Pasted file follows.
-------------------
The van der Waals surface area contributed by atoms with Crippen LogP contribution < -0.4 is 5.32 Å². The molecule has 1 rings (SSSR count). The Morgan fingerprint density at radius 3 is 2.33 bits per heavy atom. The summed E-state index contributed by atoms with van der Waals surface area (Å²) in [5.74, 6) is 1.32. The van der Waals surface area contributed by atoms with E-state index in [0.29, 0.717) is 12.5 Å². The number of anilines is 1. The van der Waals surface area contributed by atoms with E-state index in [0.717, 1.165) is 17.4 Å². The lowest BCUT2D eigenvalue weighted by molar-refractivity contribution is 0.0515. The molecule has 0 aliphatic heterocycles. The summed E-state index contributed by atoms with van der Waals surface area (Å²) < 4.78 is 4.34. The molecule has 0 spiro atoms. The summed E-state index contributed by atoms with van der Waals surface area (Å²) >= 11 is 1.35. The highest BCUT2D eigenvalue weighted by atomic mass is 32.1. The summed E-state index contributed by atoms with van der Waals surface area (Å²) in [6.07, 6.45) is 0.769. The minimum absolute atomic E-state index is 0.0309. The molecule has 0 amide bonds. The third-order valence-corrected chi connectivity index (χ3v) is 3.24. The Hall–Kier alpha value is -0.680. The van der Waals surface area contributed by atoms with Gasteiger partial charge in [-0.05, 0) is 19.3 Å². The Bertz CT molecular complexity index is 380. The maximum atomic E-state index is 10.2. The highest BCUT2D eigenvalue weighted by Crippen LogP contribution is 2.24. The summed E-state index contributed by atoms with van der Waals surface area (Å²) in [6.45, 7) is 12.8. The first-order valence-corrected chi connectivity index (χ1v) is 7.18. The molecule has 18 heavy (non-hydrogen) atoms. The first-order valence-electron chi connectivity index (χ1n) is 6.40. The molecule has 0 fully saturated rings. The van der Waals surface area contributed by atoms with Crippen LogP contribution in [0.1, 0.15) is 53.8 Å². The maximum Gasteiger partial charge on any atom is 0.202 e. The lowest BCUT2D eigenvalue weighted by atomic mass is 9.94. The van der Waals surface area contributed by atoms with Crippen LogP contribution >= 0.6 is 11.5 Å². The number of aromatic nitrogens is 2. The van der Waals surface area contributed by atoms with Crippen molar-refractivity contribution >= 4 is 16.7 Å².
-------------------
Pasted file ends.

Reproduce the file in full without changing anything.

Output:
The van der Waals surface area contributed by atoms with Crippen LogP contribution < -0.4 is 5.32 Å². The molecule has 1 rings (SSSR count). The Morgan fingerprint density at radius 3 is 2.33 bits per heavy atom. The summed E-state index contributed by atoms with van der Waals surface area (Å²) in [5.74, 6) is 1.32. The van der Waals surface area contributed by atoms with E-state index in [0.29, 0.717) is 12.5 Å². The number of anilines is 1. The van der Waals surface area contributed by atoms with E-state index in [0.717, 1.165) is 17.4 Å². The lowest BCUT2D eigenvalue weighted by molar-refractivity contribution is 0.0515. The molecule has 0 aliphatic heterocycles. The summed E-state index contributed by atoms with van der Waals surface area (Å²) < 4.78 is 4.34. The molecule has 0 spiro atoms. The summed E-state index contributed by atoms with van der Waals surface area (Å²) >= 11 is 1.35. The highest BCUT2D eigenvalue weighted by atomic mass is 32.1. The summed E-state index contributed by atoms with van der Waals surface area (Å²) in [6.07, 6.45) is 0.769. The minimum absolute atomic E-state index is 0.0309. The molecule has 0 amide bonds. The third-order valence-corrected chi connectivity index (χ3v) is 3.24. The Hall–Kier alpha value is -0.680. The van der Waals surface area contributed by atoms with Gasteiger partial charge in [-0.05, 0) is 19.3 Å². The Bertz CT molecular complexity index is 380. The maximum atomic E-state index is 10.2. The highest BCUT2D eigenvalue weighted by Crippen LogP contribution is 2.24. The summed E-state index contributed by atoms with van der Waals surface area (Å²) in [6.45, 7) is 12.8. The first-order valence-corrected chi connectivity index (χ1v) is 7.18. The molecule has 18 heavy (non-hydrogen) atoms. The first-order valence-electron chi connectivity index (χ1n) is 6.40. The molecule has 0 fully saturated rings. The van der Waals surface area contributed by atoms with Crippen LogP contribution in [0.1, 0.15) is 53.8 Å². The maximum Gasteiger partial charge on any atom is 0.202 e. The lowest BCUT2D eigenvalue weighted by atomic mass is 9.94. The van der Waals surface area contributed by atoms with Crippen LogP contribution >= 0.6 is 11.5 Å². The number of aromatic nitrogens is 2. The van der Waals surface area contributed by atoms with Crippen molar-refractivity contribution >= 4 is 16.7 Å².